"The present volume is a translation of Rabbi Joseph B. Soloveitchik's classic essay, "U-Vikkashtem mi-Sham." Drafted in the 1940's as a companion to his earlier treatise Halakhic Man, this powerful and wide-ranging work was published in Hebrew only in 1978. Drawing its title from Deuteronomy 4:29 - "And from there you shall seek the Lord your God, and you shall find Him if you search for Him with all of your heart and all of your soul" - and framed by the evocative metaphors of the Song of Songs, the essay charts the individual's search for God, a quest which culminates in the stage of devekut, cleaving to Him." "The human being initially seeks God by examining the natural and spiritual worlds. But this search fails; hence God must reveal Himself and express His will. Rabbi Soloveitchik explicates the contrast between these two different modes of experiencing the divine: the natural consciousness, marked by freedom and creativity, and the revelational consciousness, marked by compulsion and discipline. The remainder of the work elaborates on this dialectic, exploring such themes as the imitation of God, devekut, mercy and justice, trust and fear, love and awe, the rule of intellect, elevation of the body, the perpetuity of God's word, and creation and revelation." "And From There You Shall Seek is Rabbi Soloveitchik's fullest and most elaborate examination of religious consciousness and the dynamics of religious experience. Its presentation of the challenging interplay between cultural creativity, religious practice, and spiritual quest is sure to enrich the contemporary reader." --Book Jacket.
Try this search over all volumes: Subjective faith, lacking commands and laws, faith of the sort that Saul of Tarsus spoke about—even if it dresses itself up as th
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Rabbi Joseph B. Soloveitchik's And From There You Shall Seek was originally published in Hebrew in 1978 and appears in English here for the first time. Soloveitchik uses The Song of Songs as the starting point for an extended argument on the necessity of following Jewish law, or halakah, in order to build a meaningful relationship with God. Soloveitchik was a seminal voice in the Modern Orthodox movement and his writings reflect many aspects of Modern Orthodox theology and worldview- the importance of education, of engagement with society at large and of combining studying and living halakah with the performance of good deeds and righteous acts. Soloveitchik begins his treatise with an analysis of the Song of Songs as the longing of man for God- man constantly cleaves to God, constantly longs for God, but God is elusive and slips away just as man believes he will finally unite with Him. So how then to join with God? Soloveitchik argues that man joins with God through engagement with the world, studying Torah, living Torah through obedience to halakah and studying Torah through recitation and study of the works of other Torah scholars. He ends by suggesting that man stays close to God by being part of a larger community and identifying with the fate of the Jewish people. Soloveitchik's purpose is not to explain or justify individual aspects of halakah but to present an argument which advocates for its adoption as a whole and connects halakah to a deeper relationship with God; this he does persuasively and passionately. His work here is intellectually rigorous and challenging but still accessible and it is highly recommended for academic collections of Judaica and for those seeking a greater understanding of Modern Orthodox theology and principles.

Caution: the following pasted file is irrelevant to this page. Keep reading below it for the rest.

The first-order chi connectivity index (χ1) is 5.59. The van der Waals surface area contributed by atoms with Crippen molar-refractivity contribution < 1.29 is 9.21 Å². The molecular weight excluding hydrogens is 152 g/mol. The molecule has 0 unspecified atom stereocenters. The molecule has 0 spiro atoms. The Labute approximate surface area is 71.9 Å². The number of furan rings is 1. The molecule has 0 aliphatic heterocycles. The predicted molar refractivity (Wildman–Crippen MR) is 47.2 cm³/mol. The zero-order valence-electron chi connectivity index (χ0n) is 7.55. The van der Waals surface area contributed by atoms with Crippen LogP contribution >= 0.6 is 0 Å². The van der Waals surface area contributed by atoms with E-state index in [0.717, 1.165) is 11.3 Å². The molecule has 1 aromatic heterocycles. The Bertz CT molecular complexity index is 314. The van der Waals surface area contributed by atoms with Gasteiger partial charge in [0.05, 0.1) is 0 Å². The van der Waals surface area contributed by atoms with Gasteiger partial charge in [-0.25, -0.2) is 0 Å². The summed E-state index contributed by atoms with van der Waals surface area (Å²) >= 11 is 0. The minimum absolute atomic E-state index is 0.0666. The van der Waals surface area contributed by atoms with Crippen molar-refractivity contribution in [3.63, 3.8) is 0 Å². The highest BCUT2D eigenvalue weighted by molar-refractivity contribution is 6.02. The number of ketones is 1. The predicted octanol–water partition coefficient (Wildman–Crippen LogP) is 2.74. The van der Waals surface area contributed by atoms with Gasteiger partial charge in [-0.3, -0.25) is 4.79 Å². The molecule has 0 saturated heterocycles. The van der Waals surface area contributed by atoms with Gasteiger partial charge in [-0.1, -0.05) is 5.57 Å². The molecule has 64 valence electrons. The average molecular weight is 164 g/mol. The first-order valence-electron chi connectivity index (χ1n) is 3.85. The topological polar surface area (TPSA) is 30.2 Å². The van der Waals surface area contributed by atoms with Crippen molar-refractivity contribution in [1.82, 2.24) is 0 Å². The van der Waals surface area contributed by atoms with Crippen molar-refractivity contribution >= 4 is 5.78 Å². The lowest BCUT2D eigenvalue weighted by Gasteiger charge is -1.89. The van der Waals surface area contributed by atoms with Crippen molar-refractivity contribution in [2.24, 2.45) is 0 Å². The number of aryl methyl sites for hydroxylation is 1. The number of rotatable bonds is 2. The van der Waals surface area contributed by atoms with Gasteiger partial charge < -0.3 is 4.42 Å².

Festival of Freedom
Days of Deliverance
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